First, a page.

Save money on the water bill for sure, I live in Northern California, I see the water bill difference before and after.
I am so happy that I don't need any landscape guys to cut my lawn any more!
Great for a lazy person like me.

Under regular traffic, artificial grass lasts up to 25 years. It won't fade or flatten over time. Global Syn-Turf has a 15-year warranty on all turf products. 

Mine still holds for 6 years. We have a good climate.
Even companies claims artificial grass can last up to 25 years, but most of warranties are about 15 years.
I was told 15 years.
15 years warranty on my grass.
20 plus years.
I have a friend with your turf installed at his house about 8 years, still holding up well.
I had my turf installed 3 years, still looking great.
I assume if installed in a basement, it might last forever.
It really depends where you live and the weather, extremely hot areas such as Arizona and Las Vegas, the grass won't last as long. Under normal weather, the product can last more than 25 years. However, keep in mind that we offer limited 15 yrs warranty, and you can always find out the details on our warranty at:

The face weight (or pile weight) is the weight of the turf pile per square yard measured in ounces. It should not be confused with the total weight as it includes the weight of the backing. Face weight is used to determine the turf durability.

The Pet Turf is very short, but still at about 50 oz face weight which is a decent confirmation.
To simply understand this, there are four components of turf: straight fibers, thatch (curled fibers), primary backing and glue. The face weight is the weight of both straight and curled fibers per square yard.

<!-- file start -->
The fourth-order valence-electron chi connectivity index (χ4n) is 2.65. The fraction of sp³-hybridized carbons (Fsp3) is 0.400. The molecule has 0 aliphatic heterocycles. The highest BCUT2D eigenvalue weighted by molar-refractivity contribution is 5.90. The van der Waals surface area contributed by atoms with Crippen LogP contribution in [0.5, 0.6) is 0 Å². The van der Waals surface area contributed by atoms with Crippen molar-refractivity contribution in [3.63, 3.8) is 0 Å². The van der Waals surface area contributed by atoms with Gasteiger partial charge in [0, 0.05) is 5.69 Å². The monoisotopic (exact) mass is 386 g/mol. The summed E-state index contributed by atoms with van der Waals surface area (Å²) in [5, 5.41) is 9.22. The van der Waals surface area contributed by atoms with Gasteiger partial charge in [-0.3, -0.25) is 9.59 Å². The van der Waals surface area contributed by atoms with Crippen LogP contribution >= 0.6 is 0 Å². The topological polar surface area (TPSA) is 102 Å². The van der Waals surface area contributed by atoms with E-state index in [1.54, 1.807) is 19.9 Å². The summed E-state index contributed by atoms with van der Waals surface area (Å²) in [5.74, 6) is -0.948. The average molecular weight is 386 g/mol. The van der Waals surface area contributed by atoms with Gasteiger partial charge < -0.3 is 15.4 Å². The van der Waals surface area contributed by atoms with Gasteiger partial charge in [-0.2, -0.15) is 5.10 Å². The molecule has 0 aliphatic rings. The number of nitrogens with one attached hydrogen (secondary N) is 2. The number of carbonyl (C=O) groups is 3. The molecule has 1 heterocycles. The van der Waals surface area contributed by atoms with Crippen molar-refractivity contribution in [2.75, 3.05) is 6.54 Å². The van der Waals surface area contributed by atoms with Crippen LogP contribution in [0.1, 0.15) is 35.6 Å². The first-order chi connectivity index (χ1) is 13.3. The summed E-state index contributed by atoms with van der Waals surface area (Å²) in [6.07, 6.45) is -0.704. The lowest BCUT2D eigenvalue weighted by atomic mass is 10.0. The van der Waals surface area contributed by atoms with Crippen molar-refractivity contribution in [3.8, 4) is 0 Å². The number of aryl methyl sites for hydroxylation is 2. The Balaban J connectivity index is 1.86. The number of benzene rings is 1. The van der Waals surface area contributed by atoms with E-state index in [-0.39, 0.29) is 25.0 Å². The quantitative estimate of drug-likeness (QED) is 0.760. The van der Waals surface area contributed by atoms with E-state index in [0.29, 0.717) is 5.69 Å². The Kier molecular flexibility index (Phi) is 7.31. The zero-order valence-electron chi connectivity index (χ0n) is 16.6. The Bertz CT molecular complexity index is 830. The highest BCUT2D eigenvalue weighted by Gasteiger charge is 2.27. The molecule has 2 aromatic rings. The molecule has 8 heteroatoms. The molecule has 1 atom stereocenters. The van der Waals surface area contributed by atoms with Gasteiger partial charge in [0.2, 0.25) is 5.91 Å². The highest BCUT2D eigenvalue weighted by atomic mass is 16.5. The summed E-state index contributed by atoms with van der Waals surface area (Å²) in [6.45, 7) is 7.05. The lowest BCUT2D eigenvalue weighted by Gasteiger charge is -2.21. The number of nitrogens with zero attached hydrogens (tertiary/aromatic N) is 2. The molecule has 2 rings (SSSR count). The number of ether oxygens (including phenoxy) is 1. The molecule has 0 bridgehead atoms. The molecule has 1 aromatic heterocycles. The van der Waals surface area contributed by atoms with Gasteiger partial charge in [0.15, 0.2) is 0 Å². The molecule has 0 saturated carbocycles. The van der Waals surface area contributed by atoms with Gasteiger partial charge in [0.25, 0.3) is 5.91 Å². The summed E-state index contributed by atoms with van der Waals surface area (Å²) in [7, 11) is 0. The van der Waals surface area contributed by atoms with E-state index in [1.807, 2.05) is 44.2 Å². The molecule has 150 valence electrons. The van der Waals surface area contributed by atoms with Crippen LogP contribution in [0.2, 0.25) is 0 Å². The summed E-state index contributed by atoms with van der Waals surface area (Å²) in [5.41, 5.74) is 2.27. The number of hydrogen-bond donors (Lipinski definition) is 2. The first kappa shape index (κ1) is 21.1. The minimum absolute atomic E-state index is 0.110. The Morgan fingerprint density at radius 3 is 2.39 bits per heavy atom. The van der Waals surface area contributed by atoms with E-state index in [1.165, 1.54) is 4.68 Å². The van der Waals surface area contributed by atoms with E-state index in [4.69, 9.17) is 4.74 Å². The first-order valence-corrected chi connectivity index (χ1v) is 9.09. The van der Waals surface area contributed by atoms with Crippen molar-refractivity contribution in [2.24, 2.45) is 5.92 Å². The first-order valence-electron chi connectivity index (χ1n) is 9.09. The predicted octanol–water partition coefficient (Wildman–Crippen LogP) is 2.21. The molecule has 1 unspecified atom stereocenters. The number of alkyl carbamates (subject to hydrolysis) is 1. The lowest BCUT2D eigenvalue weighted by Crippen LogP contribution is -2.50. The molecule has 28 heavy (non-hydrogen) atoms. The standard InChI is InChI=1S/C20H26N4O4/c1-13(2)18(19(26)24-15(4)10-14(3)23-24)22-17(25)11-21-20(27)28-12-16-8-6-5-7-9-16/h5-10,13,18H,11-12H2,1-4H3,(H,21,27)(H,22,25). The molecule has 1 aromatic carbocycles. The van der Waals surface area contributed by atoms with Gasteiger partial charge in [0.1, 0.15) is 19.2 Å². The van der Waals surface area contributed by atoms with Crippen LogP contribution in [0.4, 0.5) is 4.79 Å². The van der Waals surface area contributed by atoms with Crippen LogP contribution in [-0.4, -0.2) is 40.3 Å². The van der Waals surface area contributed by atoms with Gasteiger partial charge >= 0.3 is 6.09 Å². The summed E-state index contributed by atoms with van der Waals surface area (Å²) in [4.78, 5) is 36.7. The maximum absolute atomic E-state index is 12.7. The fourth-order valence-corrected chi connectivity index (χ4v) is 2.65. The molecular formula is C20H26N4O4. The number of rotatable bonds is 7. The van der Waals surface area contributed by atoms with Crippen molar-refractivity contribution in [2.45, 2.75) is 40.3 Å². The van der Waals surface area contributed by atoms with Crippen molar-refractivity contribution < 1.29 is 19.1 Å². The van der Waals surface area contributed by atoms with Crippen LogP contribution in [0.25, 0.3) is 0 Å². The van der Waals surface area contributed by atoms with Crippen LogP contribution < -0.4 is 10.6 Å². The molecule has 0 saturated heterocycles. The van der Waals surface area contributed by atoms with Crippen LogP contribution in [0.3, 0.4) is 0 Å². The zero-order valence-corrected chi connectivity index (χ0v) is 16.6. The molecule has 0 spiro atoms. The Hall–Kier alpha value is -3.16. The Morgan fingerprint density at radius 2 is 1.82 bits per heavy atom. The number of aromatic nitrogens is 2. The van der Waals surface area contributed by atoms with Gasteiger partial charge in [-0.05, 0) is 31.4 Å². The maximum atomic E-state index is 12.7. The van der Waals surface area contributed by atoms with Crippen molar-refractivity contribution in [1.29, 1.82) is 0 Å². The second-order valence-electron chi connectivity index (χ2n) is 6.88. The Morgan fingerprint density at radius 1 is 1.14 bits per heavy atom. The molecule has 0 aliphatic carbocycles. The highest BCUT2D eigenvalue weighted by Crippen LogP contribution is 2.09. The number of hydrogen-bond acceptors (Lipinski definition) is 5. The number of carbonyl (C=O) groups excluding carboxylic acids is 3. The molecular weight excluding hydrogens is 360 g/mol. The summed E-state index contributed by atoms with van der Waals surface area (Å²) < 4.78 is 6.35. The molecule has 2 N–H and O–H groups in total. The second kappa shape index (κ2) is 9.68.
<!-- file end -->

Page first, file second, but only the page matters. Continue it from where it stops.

We chose the heaviest turf on the market: 94 oz!
I have 84 oz face weight, and I am happy with it.
I think the face weight is a term for carpet, and turf people use it as well, must be made the same way as carpet.
I like the tall dense turf!
We went with the most dense options, I think it worth it.
The heavier the better, I guess.

Cut the turf to fit your area. Clean the surface with soap and warm water to ensure the adhesion. Glue around the edges and seams. Lay out the grass. Stretch it. Trim off any excess turf. Compress glued areas. Allow 24 hours for adhesive to set.

great idea!
Have to use glue on concrete I guess, for wood surface, nail would be ok.
I don't think you need pro for that, but the turf can be heavy, you need some muscle to move the turf around.
Should be easier than replacing grass on a soil ground, simply glue down will do it.
I would think gluing down...
Wondering why people put artificial turf on deck? Interesting.

I believe so. For 1,000 square feet of natural grass lawn, you spend approximately $19,500 in 10 years period; $2,000 in installation costs, and $1,700 in annual maintenance (watering, mowing, sprinkler repairs, re-seeding, fertilizing, weed control, etc.) It may cost you $4,000-$6,000 dollars to install 1,000 sq. ft. of synthetic grass, but there are no upkeep expenses.

I think it worth it.
I still think the cost is a bit high, especially compared with real grass, but in the long run, it might worth it.
Well worth it.
Just for not to mow and water, I think it worth it.
I know in California, yes.
For my application to put the artificial grass between the pavers, the answer is absolutely yes! Because it will be a nightmare to use real grass.
I think the cost of artificial grass are very similar, but I tell you the installation cost can be all over the place.